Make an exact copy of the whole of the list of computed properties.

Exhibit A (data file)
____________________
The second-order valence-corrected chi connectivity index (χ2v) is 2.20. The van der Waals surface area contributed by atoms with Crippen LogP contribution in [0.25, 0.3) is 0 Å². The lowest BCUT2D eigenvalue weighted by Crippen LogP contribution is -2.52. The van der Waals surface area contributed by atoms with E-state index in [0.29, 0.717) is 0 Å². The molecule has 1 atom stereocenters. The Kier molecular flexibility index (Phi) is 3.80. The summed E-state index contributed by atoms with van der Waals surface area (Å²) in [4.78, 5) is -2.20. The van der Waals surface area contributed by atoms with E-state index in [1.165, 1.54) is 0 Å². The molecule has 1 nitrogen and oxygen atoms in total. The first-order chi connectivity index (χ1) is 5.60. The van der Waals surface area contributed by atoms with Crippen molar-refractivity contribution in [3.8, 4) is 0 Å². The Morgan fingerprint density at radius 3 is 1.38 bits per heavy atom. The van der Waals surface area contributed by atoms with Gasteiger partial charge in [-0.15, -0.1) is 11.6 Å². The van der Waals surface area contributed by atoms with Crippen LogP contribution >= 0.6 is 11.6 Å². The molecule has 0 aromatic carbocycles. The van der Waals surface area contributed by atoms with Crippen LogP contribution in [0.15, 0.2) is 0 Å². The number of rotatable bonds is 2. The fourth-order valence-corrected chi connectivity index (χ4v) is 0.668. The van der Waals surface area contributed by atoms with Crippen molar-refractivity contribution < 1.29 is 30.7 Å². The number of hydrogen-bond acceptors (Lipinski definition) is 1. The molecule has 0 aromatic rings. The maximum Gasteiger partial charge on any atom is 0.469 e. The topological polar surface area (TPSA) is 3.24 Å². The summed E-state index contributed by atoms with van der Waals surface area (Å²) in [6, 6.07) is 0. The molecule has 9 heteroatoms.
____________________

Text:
The second-order valence-corrected chi connectivity index (χ2v) is 2.20. The van der Waals surface area contributed by atoms with Crippen LogP contribution in [0.25, 0.3) is 0 Å². The lowest BCUT2D eigenvalue weighted by Crippen LogP contribution is -2.52. The van der Waals surface area contributed by atoms with E-state index in [0.29, 0.717) is 0 Å². The molecule has 1 atom stereocenters. The Kier molecular flexibility index (Phi) is 3.80. The summed E-state index contributed by atoms with van der Waals surface area (Å²) in [4.78, 5) is -2.20. The van der Waals surface area contributed by atoms with E-state index in [1.165, 1.54) is 0 Å². The molecule has 1 nitrogen and oxygen atoms in total. The first-order chi connectivity index (χ1) is 5.60. The van der Waals surface area contributed by atoms with Crippen molar-refractivity contribution in [3.8, 4) is 0 Å². The Morgan fingerprint density at radius 3 is 1.38 bits per heavy atom. The van der Waals surface area contributed by atoms with Gasteiger partial charge in [-0.15, -0.1) is 11.6 Å². The van der Waals surface area contributed by atoms with Crippen LogP contribution >= 0.6 is 11.6 Å². The molecule has 0 aromatic carbocycles. The van der Waals surface area contributed by atoms with Crippen LogP contribution in [0.15, 0.2) is 0 Å². The number of rotatable bonds is 2. The fourth-order valence-corrected chi connectivity index (χ4v) is 0.668. The van der Waals surface area contributed by atoms with Crippen molar-refractivity contribution < 1.29 is 30.7 Å². The number of hydrogen-bond acceptors (Lipinski definition) is 1. The molecule has 0 aromatic rings. The maximum Gasteiger partial charge on any atom is 0.469 e. The topological polar surface area (TPSA) is 3.24 Å². The summed E-state index contributed by atoms with van der Waals surface area (Å²) in [6, 6.07) is 0. The molecule has 9 heteroatoms.